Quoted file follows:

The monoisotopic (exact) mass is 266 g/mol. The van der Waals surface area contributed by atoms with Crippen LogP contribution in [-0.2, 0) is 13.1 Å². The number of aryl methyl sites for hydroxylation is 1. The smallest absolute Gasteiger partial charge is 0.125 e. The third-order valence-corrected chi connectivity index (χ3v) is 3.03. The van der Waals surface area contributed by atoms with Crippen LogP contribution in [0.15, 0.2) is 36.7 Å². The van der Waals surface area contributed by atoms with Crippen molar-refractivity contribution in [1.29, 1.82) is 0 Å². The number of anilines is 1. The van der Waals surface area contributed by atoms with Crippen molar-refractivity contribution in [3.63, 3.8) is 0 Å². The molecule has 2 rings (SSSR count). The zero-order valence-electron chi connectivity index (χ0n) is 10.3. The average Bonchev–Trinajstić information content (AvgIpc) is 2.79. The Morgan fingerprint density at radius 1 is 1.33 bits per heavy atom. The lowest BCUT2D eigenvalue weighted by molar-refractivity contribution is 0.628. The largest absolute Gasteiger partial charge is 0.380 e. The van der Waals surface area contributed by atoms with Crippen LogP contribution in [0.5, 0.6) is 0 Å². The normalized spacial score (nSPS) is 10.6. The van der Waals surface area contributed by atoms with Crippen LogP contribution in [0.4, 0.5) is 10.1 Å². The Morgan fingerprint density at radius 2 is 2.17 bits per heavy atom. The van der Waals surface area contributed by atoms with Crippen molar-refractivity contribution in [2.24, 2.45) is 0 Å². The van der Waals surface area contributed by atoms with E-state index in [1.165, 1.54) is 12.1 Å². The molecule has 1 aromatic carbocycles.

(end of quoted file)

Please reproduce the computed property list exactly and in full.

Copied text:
The monoisotopic (exact) mass is 266 g/mol. The van der Waals surface area contributed by atoms with Crippen LogP contribution in [-0.2, 0) is 13.1 Å². The number of aryl methyl sites for hydroxylation is 1. The smallest absolute Gasteiger partial charge is 0.125 e. The third-order valence-corrected chi connectivity index (χ3v) is 3.03. The van der Waals surface area contributed by atoms with Crippen LogP contribution in [0.15, 0.2) is 36.7 Å². The van der Waals surface area contributed by atoms with Crippen molar-refractivity contribution in [1.29, 1.82) is 0 Å². The number of anilines is 1. The van der Waals surface area contributed by atoms with Crippen molar-refractivity contribution in [3.63, 3.8) is 0 Å². The molecule has 2 rings (SSSR count). The zero-order valence-electron chi connectivity index (χ0n) is 10.3. The average Bonchev–Trinajstić information content (AvgIpc) is 2.79. The Morgan fingerprint density at radius 1 is 1.33 bits per heavy atom. The lowest BCUT2D eigenvalue weighted by molar-refractivity contribution is 0.628. The largest absolute Gasteiger partial charge is 0.380 e. The van der Waals surface area contributed by atoms with Crippen LogP contribution in [0.5, 0.6) is 0 Å². The normalized spacial score (nSPS) is 10.6. The van der Waals surface area contributed by atoms with Crippen LogP contribution in [0.4, 0.5) is 10.1 Å². The Morgan fingerprint density at radius 2 is 2.17 bits per heavy atom. The van der Waals surface area contributed by atoms with Crippen molar-refractivity contribution in [2.24, 2.45) is 0 Å². The van der Waals surface area contributed by atoms with E-state index in [1.165, 1.54) is 12.1 Å². The molecule has 1 aromatic carbocycles.